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Pakistani PM Nawaz survives corruption probe

Pakistani PM Nawaz survives corruption probe Pakistan's Supreme Court has ruled there is insufficient evidence of corruption to remove country's prime minister Nawaz Sharif from his post and ordered a further investigation into money transfers, The BBC said on Thursday.

Questions arose over the business dealings of Sharif's family when three of his children were linked to offshore accounts in the Panama Papers leaks in 2015.

Sharif and his family have denied any wrongdoing. They have dismissed the claims as politically motivated.

The case has made headlines in recent months amid predictions it could determine the future of PM Sharif.

About 1,500 police officers were deployed around the court in Islamabad, while protesters nearby urged Sharif to step down.

The Supreme Court agreed to investigate Sharif's offshore wealth late last year after opposition leader Imran Khan threatened street protests. The focus of the probe was on the funds used to purchase property in London using offshore companies.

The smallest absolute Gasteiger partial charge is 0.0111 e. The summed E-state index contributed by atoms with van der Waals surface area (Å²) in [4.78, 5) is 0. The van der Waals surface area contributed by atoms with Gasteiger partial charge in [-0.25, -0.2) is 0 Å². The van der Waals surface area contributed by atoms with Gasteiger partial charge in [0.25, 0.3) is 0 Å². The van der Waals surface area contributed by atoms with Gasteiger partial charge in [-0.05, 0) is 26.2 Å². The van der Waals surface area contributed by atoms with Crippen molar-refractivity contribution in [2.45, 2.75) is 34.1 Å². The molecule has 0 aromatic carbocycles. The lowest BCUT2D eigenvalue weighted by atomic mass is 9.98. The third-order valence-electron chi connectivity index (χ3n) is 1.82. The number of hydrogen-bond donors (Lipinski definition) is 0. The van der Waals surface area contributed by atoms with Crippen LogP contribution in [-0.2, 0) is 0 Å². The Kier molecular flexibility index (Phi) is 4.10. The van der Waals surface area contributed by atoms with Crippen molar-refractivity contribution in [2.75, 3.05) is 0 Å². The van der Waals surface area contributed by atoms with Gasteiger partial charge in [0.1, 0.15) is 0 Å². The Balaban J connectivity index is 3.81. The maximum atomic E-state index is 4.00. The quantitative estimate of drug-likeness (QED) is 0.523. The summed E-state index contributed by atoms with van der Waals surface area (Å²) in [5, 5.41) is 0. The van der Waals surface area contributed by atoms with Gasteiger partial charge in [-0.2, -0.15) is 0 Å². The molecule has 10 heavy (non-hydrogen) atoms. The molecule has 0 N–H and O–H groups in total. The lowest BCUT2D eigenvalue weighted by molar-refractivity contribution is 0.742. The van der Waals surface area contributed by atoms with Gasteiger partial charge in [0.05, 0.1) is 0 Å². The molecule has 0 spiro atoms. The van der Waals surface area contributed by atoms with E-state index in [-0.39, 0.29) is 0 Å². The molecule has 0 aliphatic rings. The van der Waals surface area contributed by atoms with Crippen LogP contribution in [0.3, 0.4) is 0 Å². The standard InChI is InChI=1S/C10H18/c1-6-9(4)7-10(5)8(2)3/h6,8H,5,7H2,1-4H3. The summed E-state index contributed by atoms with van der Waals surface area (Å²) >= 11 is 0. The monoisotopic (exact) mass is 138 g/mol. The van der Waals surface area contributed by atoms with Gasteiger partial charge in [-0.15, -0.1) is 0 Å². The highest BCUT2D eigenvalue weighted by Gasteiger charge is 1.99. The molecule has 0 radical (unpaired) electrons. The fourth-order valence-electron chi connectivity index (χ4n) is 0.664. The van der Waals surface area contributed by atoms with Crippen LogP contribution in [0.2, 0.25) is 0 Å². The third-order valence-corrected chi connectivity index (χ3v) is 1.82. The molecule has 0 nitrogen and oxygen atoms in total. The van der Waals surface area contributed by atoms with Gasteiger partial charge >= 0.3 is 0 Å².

Sharif's daughter Maryam, tipped as a future political star, and his sons Hasan and Hussein are implicated in the allegations.

Sharif says the wealth was acquired legally. But his critics have suggested offshore companies were used to launder illegally-obtained wealth or avoid taxes.

The Supreme Court's five-member bench was split on Thursday, with two judges voting against the prime minister but three choosing instead to order a further probe.

Sharif's party, the Pakistan Muslim League - Nawaz (PML-N), hailed the decision as a victory and his daughter Maryam tweeted: "Praise and glory be to Allah alone."

Investigators will now focus on how the family members transferred money to Qatar.

PM Sharif and his daughter told the Supreme Court last November that their London property was bought through investments in companies owned by the Qatari ruling family. But the opposition in Pakistan has dismissed the claims as "fake".

The so-called Panama Papers - 11 million secret documents leaked from Panama-based law firm Mossack Fonseca - set out the offshore financial activities of political and business leaders and the wealthy elite around the world.
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